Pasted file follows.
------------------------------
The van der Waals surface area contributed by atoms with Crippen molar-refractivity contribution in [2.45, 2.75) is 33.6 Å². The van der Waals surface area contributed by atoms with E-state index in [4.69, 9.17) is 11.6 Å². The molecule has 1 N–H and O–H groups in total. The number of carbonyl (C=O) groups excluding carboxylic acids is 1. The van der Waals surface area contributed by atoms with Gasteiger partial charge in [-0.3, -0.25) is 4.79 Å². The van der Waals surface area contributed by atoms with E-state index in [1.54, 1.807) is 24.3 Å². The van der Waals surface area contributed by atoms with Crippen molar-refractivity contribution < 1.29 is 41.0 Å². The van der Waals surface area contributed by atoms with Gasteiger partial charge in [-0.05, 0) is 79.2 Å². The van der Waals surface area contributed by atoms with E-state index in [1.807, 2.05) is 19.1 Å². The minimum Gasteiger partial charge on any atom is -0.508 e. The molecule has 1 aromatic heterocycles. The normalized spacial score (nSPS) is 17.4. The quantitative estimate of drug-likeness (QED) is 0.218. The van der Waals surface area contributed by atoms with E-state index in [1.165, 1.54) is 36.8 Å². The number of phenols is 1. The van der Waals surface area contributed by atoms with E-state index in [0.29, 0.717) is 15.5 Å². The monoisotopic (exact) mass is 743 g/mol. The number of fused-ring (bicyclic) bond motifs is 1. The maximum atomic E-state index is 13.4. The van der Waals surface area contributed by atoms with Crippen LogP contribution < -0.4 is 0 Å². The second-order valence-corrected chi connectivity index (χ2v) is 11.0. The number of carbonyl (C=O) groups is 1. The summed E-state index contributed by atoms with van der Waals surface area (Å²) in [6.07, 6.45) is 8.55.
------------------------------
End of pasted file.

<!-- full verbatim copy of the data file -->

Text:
The van der Waals surface area contributed by atoms with Crippen molar-refractivity contribution in [2.45, 2.75) is 33.6 Å². The van der Waals surface area contributed by atoms with E-state index in [4.69, 9.17) is 11.6 Å². The molecule has 1 N–H and O–H groups in total. The number of carbonyl (C=O) groups excluding carboxylic acids is 1. The van der Waals surface area contributed by atoms with Gasteiger partial charge in [-0.3, -0.25) is 4.79 Å². The van der Waals surface area contributed by atoms with E-state index in [1.54, 1.807) is 24.3 Å². The van der Waals surface area contributed by atoms with Crippen molar-refractivity contribution < 1.29 is 41.0 Å². The van der Waals surface area contributed by atoms with Gasteiger partial charge in [-0.05, 0) is 79.2 Å². The van der Waals surface area contributed by atoms with E-state index in [1.807, 2.05) is 19.1 Å². The minimum Gasteiger partial charge on any atom is -0.508 e. The molecule has 1 aromatic heterocycles. The normalized spacial score (nSPS) is 17.4. The quantitative estimate of drug-likeness (QED) is 0.218. The van der Waals surface area contributed by atoms with E-state index in [1.165, 1.54) is 36.8 Å². The number of phenols is 1. The van der Waals surface area contributed by atoms with E-state index in [0.29, 0.717) is 15.5 Å². The monoisotopic (exact) mass is 743 g/mol. The number of fused-ring (bicyclic) bond motifs is 1. The maximum atomic E-state index is 13.4. The van der Waals surface area contributed by atoms with Crippen LogP contribution < -0.4 is 0 Å². The second-order valence-corrected chi connectivity index (χ2v) is 11.0. The number of carbonyl (C=O) groups is 1. The summed E-state index contributed by atoms with van der Waals surface area (Å²) in [6.07, 6.45) is 8.55.